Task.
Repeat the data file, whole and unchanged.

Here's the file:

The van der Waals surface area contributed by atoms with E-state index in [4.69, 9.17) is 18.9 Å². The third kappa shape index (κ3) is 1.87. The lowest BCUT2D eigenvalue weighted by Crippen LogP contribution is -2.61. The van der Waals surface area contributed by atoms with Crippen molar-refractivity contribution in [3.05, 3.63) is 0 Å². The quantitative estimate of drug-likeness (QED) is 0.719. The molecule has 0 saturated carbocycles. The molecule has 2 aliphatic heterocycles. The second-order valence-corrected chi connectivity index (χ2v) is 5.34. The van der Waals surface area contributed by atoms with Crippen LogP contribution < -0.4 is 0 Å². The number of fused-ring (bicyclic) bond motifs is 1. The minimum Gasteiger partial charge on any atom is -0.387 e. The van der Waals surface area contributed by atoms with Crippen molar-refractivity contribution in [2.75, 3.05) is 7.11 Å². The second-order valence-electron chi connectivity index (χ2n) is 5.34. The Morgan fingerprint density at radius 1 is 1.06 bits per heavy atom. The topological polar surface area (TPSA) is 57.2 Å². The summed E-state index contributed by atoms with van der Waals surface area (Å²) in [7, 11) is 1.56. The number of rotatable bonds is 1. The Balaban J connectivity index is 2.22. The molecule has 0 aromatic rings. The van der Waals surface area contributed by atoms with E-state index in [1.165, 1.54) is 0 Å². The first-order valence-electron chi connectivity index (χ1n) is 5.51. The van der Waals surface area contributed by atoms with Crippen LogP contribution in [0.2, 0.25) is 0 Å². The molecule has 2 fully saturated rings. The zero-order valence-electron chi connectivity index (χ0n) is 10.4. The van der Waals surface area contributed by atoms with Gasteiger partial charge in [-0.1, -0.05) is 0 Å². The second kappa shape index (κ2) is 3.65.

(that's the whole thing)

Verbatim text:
The van der Waals surface area contributed by atoms with E-state index in [4.69, 9.17) is 18.9 Å². The third kappa shape index (κ3) is 1.87. The lowest BCUT2D eigenvalue weighted by Crippen LogP contribution is -2.61. The van der Waals surface area contributed by atoms with Crippen molar-refractivity contribution in [3.05, 3.63) is 0 Å². The quantitative estimate of drug-likeness (QED) is 0.719. The molecule has 0 saturated carbocycles. The molecule has 2 aliphatic heterocycles. The second-order valence-corrected chi connectivity index (χ2v) is 5.34. The van der Waals surface area contributed by atoms with Crippen LogP contribution < -0.4 is 0 Å². The number of fused-ring (bicyclic) bond motifs is 1. The minimum Gasteiger partial charge on any atom is -0.387 e. The van der Waals surface area contributed by atoms with Crippen molar-refractivity contribution in [2.75, 3.05) is 7.11 Å². The second-order valence-electron chi connectivity index (χ2n) is 5.34. The Morgan fingerprint density at radius 1 is 1.06 bits per heavy atom. The topological polar surface area (TPSA) is 57.2 Å². The summed E-state index contributed by atoms with van der Waals surface area (Å²) in [7, 11) is 1.56. The number of rotatable bonds is 1. The Balaban J connectivity index is 2.22. The molecule has 0 aromatic rings. The van der Waals surface area contributed by atoms with E-state index in [1.165, 1.54) is 0 Å². The first-order valence-electron chi connectivity index (χ1n) is 5.51. The van der Waals surface area contributed by atoms with Crippen LogP contribution in [0.2, 0.25) is 0 Å². The molecule has 2 fully saturated rings. The zero-order valence-electron chi connectivity index (χ0n) is 10.4. The van der Waals surface area contributed by atoms with Gasteiger partial charge in [-0.1, -0.05) is 0 Å². The second kappa shape index (κ2) is 3.65.